Barbara Pettis 1936 - 2017
Barbara W. Pettis of Franklin, MA died unexpectedly on July 2 from complications of surgery - just shy of her 81st birthday.
The phrase "one of a kind" has never been truer than it is of Barbara. Born of proud German stock on July 29, 1936 in Scranton, Pennsylvania, Barbara had a congenital condition that affected her mobility, but she refused to feel sorry for herself and stoically led a full, rich life that most able-bodied people only dream about. Raised to value higher education, she graduated from Syracuse University with a Bachelor of Fine Arts degree in 1958. After college, she worked in New York City for a series of children's magazines eventually earning promotion to Art Editor. She married in 1961 and moved to Northern New Jersey for a time. In 1966 the family moved to Franklin, MA where she became a pioneering marketing representative in the nascent technology industry for 30 years. She retired from Digital Equipment Corporation in 1995. That left her time to pursue her first love – theatre. For a time, she worked as a theatre coach at the Franklin Center for the Performing Arts. She traveled to New York as often as possible to see Broadway shows and enjoy fine cuisine.
It was musical theatre that led her to the Franklin (MA) Singers back in the 1970s where she performed in her first productions until her husband gently suggested that she not sing. So she transferred her vast store of other talents to the Walpole Footlighters where she became a mainstay for 45 years. She was also active at the MMAS Black Box Theater in Mansfield. At the Footlighters, Barbara acted, directed, worked backstage, served on the board, and managed publicity for decades. She was slated to direct The Savannah Sipping Society for the Footlighters in October. In keeping with the theatrical tradition: "The show must go on" as scheduled!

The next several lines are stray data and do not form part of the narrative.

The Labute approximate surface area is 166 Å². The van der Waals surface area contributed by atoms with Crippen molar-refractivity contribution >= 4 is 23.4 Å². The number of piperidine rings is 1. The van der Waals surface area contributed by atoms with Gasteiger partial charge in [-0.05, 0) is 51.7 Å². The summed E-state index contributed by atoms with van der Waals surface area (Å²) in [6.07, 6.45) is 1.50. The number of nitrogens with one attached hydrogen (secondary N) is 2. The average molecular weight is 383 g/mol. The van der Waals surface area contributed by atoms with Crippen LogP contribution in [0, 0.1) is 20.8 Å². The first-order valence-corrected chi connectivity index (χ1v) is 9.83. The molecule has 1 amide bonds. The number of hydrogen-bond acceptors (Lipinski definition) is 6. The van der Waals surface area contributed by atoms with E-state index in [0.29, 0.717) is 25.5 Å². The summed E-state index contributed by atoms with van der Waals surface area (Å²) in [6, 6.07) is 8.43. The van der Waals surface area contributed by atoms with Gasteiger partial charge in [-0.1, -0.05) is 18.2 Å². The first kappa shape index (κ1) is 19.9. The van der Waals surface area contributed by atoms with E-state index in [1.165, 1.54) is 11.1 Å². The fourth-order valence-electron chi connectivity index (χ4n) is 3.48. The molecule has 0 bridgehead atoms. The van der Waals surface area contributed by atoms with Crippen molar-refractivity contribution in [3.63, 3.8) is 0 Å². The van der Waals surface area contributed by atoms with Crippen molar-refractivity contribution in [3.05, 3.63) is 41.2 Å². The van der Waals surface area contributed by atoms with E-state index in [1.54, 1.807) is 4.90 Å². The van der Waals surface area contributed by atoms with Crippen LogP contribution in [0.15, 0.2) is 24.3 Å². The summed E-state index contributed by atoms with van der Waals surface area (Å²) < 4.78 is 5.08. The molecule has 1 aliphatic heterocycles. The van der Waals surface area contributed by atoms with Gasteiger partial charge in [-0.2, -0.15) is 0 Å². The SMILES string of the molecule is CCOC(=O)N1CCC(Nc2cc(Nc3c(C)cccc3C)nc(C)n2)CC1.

There are so many dimensions to Barbara that it is impossible to capture them all. She always dressed "to the nines" and was known for her signature hats, sunglasses, and pocket books. In addition to theatre, she loved cross-word puzzles, cooking, gardening, horse racing and red convertibles. Her dinner parties are legendary. She spent many happy days with her neighbors in the Skyline Estates neighborhood in Franklin and at her cottage on Cape Cod. Her daily routine included reading several newspapers where she studied the statistics on Major League Baseball. She was raised a Phillies fan but when she moved to New England she saw the wisdom of converting to the Red Sox and followed them avidly until the day she died. Some of her last spoken words were: "How did the Sox do today?"